Merry Christmas.

For a government official to use his official position to proselytize and threaten non-Christians with “destruction” is abhorrent, and signals a profound disrespect for the U.S. Constitution and the secular values upon which this nation was founded.

Commenting on the obnoxious video, Hemant Mehta, writing for Friendly Atheist, notes:

There’s a pleasant message from a politician: I invite you to join my religion before you’re destroyed. The subtext, of course, is that he believes there’s something wrong with non-Christians.

The Associated Press reports the Freedom From Religion Foundation sent a letter to Assembly Speaker Robin Vos complaining that Allen is overtly proselytizing. The letter includes a request for all documents related to the video to determine whether state resources were used in its production or distribution and notes the U.S. Constitution prohibits government sponsorship of religious messages. The letter states, in part:

While Allen is free to promote his personal religious beliefs on his own time, it is inappropriate to do so when he is afforded a special platform due to his elected position. Using state resources to promote one particular religion, and suggesting that people should convert or even consider converting to that religion, is unconstitutional.

Allen’s message is inappropriate if not unconstitutional, and a direct insult to all non-Christians. More than this, by releasing such a message Allen is engaged in and promoting bigotry against atheists, agnostics and other freethinkers who reject his religious superstition.

Bottom line: Elected officials should not use their position to proselytize. Full stop.

(H/T Friendly Atheist) – Watch the unethical video below –

 

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Christian Zealots, What in Their Wicked God’s Name are They Doing to Young Children!


Creationists Once Again Threaten to Make a Mockery of Texas Science Education
Teach the controversy
There is no controversy.
Photo by Teach the Controversy t-shirts

Let me get this out of the way immediately: The Earth is more than 4 billion years old. Evolution is real and is the basis for all modern understanding of biology. Climate change is happening, and humans are causing it.

These fundamental scientific truths are agreed upon by the vast, overwhelming majority of scientists who study those particular fields, because of the vast, overwhelming evidence in those particular fields supporting them. It’s important that we teach this to young students, as well as how to understand what constitutes real evidence as opposed to ideological zealotry.

If you live in Texas, however, that necessity is under a real threat.

It has been for a long time; in 2007 Gov. Rick Perry appointed Don McLeroy, a young-Earth creationist, to head the state Board of Education (BoE), setting up a situation where education in Texas suffered mightily. In 2009 the state science standards were weakened, with clearly Biblically based beliefs behind the effort. In 2010 the BoE approved revisionist history in the textbooks (including apologetics for Joseph McCarthy, in case you were wondering just how ridiculous this stuff gets). In 2011 Texas creationists tried to get religious supplemental materials inserted into classes but lost. It goes on and on, and all the while they’ve been picking away at science and reality.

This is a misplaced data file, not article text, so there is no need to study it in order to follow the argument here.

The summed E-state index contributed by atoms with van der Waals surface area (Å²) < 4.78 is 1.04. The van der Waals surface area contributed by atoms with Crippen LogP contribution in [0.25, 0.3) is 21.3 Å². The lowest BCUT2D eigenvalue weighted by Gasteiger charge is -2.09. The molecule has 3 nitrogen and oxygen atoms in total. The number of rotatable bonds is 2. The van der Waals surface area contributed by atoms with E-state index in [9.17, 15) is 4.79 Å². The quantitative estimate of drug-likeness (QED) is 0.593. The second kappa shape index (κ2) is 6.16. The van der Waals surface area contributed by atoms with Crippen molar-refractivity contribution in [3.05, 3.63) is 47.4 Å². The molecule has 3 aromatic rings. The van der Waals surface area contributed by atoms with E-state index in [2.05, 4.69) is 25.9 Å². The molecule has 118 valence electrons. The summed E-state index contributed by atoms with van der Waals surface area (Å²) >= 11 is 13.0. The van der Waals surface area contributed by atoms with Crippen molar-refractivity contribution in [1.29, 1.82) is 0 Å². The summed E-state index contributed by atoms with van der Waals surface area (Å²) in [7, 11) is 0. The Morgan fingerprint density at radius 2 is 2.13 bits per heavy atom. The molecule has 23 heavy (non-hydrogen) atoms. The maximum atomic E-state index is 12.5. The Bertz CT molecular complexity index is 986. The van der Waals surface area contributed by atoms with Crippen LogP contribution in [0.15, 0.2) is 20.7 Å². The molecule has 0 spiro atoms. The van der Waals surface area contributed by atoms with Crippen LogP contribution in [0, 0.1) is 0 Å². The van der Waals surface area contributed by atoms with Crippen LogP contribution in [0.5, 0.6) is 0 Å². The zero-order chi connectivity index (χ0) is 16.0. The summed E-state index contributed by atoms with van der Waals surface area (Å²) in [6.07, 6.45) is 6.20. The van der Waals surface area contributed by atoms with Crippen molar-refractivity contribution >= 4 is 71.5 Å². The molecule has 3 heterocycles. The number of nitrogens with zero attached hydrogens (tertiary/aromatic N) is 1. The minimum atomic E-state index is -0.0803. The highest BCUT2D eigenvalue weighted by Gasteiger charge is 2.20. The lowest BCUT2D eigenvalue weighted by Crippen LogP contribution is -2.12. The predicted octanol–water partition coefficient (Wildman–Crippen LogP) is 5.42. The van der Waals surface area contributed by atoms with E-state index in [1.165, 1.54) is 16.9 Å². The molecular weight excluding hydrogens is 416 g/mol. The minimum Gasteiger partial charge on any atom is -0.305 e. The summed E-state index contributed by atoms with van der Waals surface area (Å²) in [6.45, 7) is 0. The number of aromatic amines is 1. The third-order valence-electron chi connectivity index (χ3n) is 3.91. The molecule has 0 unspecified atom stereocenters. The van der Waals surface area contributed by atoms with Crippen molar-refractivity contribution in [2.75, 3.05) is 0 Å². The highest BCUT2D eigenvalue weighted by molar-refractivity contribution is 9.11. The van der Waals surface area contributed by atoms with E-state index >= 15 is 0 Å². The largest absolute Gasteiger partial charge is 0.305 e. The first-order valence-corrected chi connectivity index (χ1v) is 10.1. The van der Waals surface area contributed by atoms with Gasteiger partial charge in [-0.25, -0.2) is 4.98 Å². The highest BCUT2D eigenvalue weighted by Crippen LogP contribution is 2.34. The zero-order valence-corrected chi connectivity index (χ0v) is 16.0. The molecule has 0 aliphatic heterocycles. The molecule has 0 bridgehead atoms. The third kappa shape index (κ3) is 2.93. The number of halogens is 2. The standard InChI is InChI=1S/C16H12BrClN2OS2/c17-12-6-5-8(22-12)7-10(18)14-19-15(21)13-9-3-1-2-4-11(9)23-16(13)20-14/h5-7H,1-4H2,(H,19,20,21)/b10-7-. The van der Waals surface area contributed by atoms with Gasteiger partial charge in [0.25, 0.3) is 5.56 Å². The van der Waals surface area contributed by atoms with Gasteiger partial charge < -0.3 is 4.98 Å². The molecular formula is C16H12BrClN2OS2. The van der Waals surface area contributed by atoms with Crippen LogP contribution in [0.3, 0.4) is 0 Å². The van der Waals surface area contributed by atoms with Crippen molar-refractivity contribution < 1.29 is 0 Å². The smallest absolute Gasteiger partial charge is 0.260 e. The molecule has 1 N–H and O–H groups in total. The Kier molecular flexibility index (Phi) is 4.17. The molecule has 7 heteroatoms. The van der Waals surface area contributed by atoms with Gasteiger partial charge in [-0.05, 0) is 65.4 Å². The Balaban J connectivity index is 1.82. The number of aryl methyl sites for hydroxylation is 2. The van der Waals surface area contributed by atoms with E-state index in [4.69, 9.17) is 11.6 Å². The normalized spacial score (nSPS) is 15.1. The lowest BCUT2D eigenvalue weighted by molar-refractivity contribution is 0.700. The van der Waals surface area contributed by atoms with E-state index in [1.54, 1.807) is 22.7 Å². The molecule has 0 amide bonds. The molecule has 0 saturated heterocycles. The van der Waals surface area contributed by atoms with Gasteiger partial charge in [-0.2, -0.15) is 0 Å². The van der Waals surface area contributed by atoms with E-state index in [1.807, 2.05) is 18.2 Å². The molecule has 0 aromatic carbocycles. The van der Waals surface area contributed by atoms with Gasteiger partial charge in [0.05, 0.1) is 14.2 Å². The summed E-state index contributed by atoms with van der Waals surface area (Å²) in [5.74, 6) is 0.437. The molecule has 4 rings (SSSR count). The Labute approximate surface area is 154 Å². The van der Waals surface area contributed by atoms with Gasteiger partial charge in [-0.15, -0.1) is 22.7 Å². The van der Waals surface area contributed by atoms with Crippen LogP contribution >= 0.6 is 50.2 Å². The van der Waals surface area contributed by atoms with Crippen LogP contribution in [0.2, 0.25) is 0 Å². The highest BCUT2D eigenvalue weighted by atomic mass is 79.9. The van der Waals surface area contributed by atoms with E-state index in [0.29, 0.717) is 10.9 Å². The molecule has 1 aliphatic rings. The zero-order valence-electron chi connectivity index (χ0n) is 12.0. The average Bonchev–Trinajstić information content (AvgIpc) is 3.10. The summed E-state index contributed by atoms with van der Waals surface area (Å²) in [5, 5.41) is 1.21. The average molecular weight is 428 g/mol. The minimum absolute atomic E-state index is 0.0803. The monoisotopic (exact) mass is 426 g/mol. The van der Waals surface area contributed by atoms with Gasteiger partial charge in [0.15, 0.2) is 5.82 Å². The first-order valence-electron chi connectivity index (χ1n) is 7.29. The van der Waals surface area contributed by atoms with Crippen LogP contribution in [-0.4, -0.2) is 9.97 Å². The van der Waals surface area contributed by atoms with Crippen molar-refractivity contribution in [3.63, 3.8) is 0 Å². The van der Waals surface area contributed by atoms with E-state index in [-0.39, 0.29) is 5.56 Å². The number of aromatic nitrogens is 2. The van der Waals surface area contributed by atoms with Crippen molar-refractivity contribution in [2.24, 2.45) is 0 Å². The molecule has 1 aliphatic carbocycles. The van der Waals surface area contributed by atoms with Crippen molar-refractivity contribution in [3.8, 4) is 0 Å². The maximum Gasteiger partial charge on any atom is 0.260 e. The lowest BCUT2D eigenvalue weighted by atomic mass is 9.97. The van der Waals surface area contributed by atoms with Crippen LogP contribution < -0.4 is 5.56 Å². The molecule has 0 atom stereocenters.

And now we’re entering a new round. Earlier this year, the BoE sent out letters to “experts” asking to help them evaluate the high school biology textbooks being considered for use.

You can guess where this is going.

Several of the “experts” were creationists, and they met recently to give their opinions. Several statements given by them have been made public, and well, wow:

I understand the National Academy of Science’s [sic] strong support of the theory of evolution. At the same time, this is a theory. As an educator, parent, and grandparent, I feel very firmly that ‘creation science’ based on Biblical principles should be incorporated into every Biology book that is up for adoption.

Ah yes, the “it’s only a theory” gambit, which is essentially a shortcut to show you how ignorant of science the person is who utters it. Evolution isn’t just a guess. It really is the basis of understanding for nearly all modern biology.

And by the way, the First Amendment of the United States Constitution makes it clear that you cannot teach creation “science” in public schools. There have been many, many court cases about that, and they tend to fall on the side of reality. Teaching religion as fact in public schools is a big no-no.

Another reviewer said this:

Text neglects to tell students that no transitional fossils have been discovered. The fossil record can be interpreted in other ways than evolutionary with equal justification. Text should ask students to analyze and compare alternative theories.

Actually, transitional fossils have been found. Lots of them. In fact, since evolution is a continuous process, all fossils are transition fossils. And no, there is no “equal justification” to describe fossils in the way this reviewer clearly means. That would be using religion, and again you can’t teach that in public schools.

And I’m all for teaching alternative theories, as long as they are evidence-based and backed by solid observations and rigorous methodology. I don’t think creationism fits into that category.

TexasPhoto credit: Phil Plait

If you need to add to these bang-your-head-against-your-desk quotations, Americans United and Mother Jones have more (and the Mother Jones article has a quote about climate-change denial by a reviewer that’s no better). If you read them, don’t say I didn’t warn you.

Shockingly, as Mother Jones points out, few of the reviewers who were critical of evolution and climate change had any scientific credentials.